Clinically referred to as “bruxism,” teeth grinding or gnashing can challenge the success of a dental implant. The pressure placed on the implant early in the process can affect osseointegration, causing instability and implant failure. Managing this condition may be critical in ensuring success of the tooth replacement.

Allergic Reaction

In rare cases, people have allergic reactions to the titanium used for the abutment. As the implant undergoes osseointegration, titanium ions may spread to surrounding bones and tissues. In those with sensitivity, this can cause:

  • Hives on the skin or in the mouth
  • Eczema, redness, and itching on the skin or inside the mouth
  • Swelling (edema) in the face or mouth

In severe cases, allergy to titanium has systemic effects, leading to necrosis (cellular death in the bone), neurological problems, chronic pain, and other issues.

Poor Impressions

The crown of the dental implant (the false tooth) needs to be perfectly matched to the surrounding teeth; there needs to be a perfect fit. Critical for this is that the dentist take a good impression, which is a cast that’s used to create a replica of your teeth.

If something goes wrong with this process, there’s a chance the prosthetic tooth will not properly fit into your mouth, which can cause a range of issues and lead to implant failure.

Infection

Infection of the gums around the dental implant, or peri-implant diseases, can also lead to failure. In a similar fashion to periodontitis, bacteria in the mouth form along the abutment at and below the gum line, eventually irritating and damaging the surrounding tissue.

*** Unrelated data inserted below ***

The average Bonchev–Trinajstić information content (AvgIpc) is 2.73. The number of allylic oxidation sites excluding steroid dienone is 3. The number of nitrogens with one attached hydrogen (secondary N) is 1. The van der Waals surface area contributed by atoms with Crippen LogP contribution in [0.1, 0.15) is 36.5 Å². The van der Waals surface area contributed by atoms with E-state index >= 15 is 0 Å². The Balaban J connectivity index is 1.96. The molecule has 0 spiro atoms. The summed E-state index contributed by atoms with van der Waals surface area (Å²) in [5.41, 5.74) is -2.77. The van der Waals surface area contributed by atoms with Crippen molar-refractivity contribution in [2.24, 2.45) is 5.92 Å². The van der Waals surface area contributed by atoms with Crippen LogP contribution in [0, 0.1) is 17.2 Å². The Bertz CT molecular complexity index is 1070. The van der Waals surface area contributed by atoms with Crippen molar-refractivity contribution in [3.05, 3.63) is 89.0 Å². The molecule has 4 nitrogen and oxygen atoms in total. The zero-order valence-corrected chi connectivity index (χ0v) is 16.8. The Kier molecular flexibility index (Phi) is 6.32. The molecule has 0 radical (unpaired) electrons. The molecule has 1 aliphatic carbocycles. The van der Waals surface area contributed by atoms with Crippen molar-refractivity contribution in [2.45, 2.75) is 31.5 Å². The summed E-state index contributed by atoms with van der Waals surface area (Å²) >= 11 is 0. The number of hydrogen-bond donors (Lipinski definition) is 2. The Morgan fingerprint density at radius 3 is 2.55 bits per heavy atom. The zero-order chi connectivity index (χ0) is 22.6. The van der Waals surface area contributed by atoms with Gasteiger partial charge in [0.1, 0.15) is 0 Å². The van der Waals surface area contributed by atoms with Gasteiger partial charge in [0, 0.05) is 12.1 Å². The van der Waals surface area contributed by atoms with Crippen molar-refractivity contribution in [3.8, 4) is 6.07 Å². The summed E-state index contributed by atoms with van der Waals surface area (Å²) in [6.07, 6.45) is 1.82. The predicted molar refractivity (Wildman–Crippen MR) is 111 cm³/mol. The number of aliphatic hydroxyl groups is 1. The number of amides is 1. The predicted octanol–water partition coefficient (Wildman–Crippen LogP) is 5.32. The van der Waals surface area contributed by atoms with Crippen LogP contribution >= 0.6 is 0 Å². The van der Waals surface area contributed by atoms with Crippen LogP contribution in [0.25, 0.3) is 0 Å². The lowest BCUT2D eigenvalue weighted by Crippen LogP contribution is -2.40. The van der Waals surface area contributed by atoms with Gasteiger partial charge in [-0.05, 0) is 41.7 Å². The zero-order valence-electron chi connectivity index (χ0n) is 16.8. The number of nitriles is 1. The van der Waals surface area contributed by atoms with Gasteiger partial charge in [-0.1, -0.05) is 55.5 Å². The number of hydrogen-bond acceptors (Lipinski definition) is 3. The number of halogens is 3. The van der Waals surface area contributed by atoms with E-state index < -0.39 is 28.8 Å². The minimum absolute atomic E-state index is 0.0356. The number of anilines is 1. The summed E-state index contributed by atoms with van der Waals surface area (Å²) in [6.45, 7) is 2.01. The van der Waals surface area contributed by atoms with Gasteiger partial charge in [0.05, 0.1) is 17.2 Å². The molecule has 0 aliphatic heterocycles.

There are primary types of peri-implant diseases:

  • Peri-implantitis mucositis: This is when there’s inflammation and infection only in the gums surrounding the implant. It’s characterized by redness and tenderness in these areas, and bleeding when brushing. It is generally treatable and reversible.  
  • Peri-implantitis: If allowed to advance, the infection can begin to affect the underlying bone structure as well. This significantly destabilizes the implant and is much more severe, requiring surgery to correct it.

Nerve Damage

If something goes wrong during dental implant surgery, surrounding nerves can become impacted or damaged. This can lead to persistent pain, numbness, tingling, or loss of sensation in the mouth. These cases may warrant work with an orofacial pain specialist, a dentist who specializes in pain disorders of the mouth, jaw, and face.

Implant Micromovement

Slight shifts in the position of the implant can also be a cause of failure. This happens during the period of osseointegration—which can take over two weeks—as the abutment remains mobile and susceptible to pressure. This instability can worsen and impacts the incorporation of the dental implant.

Bone Support Issues

The bone of the maxilla (upper jaw) or mandible (lower jaw) needs to be strong enough to support the dental implant. This essential bone material can weaken due to periodontal disease, trauma or fracture, tumors, and other health conditions. Insufficiency here can cause failure and warrants treatment.

Medical Conditions